A. In the old days, physicians differentiated the two conditions based on whether or not symptoms of hyperactivity existed. The “H” in ADHD represented Hyperactivity. Nowadays, there is only one diagnosis, which is ADHD, but there are 3 subtypes related to this condition: Inattention, hyperactivity/impulsivity and the combined type.
Symptoms of inattention typically found in adults include:
inability to sustain attention, distractibility, procrastination, starting and completing tasks, organization-related problems, poor listening.
Symptoms of hyperactivity/impulsivity include:
Fidgeting, impatience, anxious, impulsive, restlessness, excessive talking.
To read more about adult ADHD click here.
Liz from Toronto, ON asks:
Q. Can brain game help resolve ADHD related problems.
A. No they cannot. Brain games may be good for challenging your brain to some degree, but they do not rewire the brain to overcome the typical neurology of an ADHD (and for that matter also an LD – learning disability) brain. To be able to rewire the brain and bypass the difficulties associated with ADHD, a specialized neuro-cognitive training program is required. It should incorporate three important elements:
2. Cognitive skills training
3. Working memory training
You can read more on brain training here.
John from Peterborough, ON asks:
Q. What is biofeedback and how is it different from neurofeedback?
A. Neurofeedback is also a form of neurofeedback. However, while biofeedback focuses mainly on the autonomic nervous system, neurofeedback focuses mainly on the central nervous system. Biofeedback has been proven to be very useful for chronic conditions such as chronic stress, anxiety, insomnia and chronic pain, while neurofeedback has proven to work well with issues of focus, concertation and attention. Neurofeedback can help children with ADHD and/or a learning disability and also adults with ADHD and/or a learning disability. There are also protocols to help with anxiety and depression. We, at the clinic, also successfully treated not only ADHD and different types of learning disabilities but also other cognitive deficiencies related to head injury and post-concussion, autism spectrum disorders, memory disorders, executive function disorders and more, using a variety of treatment protocols such as biofeedback, neurofeedback, neuro-cognitive training, stress and anxiety management.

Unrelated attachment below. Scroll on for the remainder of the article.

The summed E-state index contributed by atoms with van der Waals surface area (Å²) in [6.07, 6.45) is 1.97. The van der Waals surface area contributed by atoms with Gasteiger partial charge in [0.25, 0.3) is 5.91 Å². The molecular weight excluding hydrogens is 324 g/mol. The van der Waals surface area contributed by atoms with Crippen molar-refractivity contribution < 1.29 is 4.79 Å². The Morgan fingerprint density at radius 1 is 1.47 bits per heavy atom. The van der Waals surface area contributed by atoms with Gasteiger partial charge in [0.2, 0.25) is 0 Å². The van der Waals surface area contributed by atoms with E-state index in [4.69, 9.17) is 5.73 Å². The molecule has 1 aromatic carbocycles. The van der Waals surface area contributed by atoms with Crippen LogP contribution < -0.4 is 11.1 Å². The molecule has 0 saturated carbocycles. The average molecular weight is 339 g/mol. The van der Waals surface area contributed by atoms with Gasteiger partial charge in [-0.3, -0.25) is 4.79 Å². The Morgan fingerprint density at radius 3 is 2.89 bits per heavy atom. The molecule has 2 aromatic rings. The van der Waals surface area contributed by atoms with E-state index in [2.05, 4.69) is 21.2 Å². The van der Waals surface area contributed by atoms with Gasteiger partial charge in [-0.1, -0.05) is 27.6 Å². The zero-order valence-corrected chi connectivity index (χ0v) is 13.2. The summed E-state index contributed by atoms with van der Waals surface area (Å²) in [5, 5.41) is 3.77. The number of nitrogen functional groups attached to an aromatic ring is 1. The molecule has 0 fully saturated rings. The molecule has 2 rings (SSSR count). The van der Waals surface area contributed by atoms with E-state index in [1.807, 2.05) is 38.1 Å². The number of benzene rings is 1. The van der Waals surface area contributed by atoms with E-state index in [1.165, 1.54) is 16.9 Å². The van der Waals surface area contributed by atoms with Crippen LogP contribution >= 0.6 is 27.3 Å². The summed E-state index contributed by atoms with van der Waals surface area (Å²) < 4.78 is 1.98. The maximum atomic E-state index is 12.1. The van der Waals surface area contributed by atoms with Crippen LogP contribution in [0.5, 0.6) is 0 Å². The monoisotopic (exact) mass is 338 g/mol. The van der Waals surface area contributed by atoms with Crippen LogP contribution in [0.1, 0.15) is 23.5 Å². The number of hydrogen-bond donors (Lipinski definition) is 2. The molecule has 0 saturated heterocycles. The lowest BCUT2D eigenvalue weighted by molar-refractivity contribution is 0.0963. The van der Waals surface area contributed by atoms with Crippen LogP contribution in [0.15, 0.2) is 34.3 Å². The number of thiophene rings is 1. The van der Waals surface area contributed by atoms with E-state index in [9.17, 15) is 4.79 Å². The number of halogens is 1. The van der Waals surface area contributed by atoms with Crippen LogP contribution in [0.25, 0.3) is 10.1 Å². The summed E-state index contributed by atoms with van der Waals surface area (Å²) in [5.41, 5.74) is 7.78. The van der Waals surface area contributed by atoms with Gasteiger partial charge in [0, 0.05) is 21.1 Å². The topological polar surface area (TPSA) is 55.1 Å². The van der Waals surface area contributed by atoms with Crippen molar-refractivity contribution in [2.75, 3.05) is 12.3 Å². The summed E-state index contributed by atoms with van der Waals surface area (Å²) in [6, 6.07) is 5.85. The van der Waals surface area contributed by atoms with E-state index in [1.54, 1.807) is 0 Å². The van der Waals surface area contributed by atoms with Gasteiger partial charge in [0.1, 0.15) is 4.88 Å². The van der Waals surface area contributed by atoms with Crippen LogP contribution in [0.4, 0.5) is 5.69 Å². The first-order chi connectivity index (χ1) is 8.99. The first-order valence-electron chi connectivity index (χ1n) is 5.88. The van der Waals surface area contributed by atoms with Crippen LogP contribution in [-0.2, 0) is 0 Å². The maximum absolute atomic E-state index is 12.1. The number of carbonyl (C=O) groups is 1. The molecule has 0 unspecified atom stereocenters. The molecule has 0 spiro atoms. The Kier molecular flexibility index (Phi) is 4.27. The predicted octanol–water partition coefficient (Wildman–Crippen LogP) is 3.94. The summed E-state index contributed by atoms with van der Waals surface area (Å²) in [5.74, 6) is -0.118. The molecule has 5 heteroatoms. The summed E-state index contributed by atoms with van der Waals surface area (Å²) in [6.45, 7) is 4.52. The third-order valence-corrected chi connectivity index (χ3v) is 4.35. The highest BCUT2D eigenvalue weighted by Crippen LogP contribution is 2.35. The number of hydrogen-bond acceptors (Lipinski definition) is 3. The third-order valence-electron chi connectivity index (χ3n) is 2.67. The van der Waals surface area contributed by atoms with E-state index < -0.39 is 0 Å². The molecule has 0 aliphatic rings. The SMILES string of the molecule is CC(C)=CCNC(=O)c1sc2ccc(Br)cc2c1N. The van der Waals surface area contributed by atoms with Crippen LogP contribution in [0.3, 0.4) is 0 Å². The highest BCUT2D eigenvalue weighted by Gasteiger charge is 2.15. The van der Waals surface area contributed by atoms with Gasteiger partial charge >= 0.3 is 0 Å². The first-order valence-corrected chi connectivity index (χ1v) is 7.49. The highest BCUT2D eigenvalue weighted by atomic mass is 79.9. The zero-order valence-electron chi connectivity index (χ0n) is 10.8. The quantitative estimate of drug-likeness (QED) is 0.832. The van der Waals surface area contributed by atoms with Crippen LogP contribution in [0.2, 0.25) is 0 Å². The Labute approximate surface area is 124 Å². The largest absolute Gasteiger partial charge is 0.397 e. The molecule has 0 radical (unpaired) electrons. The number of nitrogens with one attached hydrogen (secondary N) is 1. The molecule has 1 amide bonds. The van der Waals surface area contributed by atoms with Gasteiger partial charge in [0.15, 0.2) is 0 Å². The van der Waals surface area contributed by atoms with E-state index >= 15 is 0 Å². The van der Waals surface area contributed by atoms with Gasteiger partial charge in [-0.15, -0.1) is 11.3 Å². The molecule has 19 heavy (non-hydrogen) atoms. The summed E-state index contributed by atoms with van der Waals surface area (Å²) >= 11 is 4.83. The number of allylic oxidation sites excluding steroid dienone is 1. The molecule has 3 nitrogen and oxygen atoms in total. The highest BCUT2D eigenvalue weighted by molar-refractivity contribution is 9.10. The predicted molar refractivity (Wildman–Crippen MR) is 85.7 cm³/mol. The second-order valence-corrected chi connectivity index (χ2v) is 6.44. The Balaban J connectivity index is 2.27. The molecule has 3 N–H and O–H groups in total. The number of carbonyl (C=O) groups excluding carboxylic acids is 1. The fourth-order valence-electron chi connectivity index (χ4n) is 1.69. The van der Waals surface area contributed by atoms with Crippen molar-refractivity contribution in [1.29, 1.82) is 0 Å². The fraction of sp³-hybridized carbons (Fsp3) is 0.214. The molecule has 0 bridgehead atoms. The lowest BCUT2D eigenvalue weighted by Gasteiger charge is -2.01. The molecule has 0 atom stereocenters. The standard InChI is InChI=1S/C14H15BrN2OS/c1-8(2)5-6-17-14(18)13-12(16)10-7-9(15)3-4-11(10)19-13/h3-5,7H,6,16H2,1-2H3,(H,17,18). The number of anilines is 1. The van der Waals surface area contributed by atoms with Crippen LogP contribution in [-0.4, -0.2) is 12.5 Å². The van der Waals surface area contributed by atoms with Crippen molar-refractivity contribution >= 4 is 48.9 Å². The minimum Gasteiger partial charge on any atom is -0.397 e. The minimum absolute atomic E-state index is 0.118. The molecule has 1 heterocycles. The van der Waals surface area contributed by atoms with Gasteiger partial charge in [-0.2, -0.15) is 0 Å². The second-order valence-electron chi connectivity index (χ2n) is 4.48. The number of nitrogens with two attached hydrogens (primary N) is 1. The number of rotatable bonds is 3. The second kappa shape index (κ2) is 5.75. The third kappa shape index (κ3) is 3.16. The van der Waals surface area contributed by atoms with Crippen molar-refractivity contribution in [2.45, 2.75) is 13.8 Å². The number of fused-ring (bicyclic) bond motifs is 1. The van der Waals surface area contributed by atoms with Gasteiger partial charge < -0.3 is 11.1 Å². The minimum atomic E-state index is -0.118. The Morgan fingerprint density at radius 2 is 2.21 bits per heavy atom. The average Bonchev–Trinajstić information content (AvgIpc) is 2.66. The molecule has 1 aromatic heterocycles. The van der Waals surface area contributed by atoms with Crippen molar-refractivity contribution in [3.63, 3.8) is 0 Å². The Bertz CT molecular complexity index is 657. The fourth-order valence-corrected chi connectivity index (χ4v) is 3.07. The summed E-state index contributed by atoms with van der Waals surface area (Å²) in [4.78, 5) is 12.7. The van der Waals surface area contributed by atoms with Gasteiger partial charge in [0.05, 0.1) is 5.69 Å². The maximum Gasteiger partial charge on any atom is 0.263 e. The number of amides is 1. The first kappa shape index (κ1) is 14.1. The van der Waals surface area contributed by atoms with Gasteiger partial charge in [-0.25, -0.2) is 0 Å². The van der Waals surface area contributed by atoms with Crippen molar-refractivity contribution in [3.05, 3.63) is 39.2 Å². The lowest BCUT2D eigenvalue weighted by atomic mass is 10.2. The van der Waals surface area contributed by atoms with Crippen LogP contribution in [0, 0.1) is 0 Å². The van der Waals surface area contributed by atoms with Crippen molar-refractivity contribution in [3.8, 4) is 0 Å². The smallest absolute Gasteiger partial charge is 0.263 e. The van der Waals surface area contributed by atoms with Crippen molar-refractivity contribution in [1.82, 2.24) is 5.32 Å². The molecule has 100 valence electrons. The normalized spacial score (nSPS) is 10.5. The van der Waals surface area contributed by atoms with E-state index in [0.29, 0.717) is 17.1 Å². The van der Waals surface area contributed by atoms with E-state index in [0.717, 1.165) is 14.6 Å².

Rachel from Ottawa, ON asks:
Q. My ADHD son (University student) is taking Adderall. If he starts your treatment, should he stop taking it?
A. No. Your son can continue using Adderall to help with his studies. However, it is recommended to do our training for ADHD just before taking the Adderall. Right now it is used as sort of a crutch to help your son cope. Typically, within 3-5 months most individuals doing the training stop taking any stimulant medication because their brain begins to function normally and they can focus and process properly. We can verify that when we do the assessment for his ADHD and see if his brain responds well to our program. We only recommend our training program if the result of this test is positive. Treating ADHD (and other learning disabilities) in children and adults requires sort of rewiring of the frontal lobes, and we can test how responsive the brain is going to be for this very powerful (and completely free of side effects) type of neuro-cognitive training.
You can read more about the conditions we treat by clicking here.
Linda from Edmonton, AB asks:
What’s the best ADHD test? Is there a blood test for ADHD?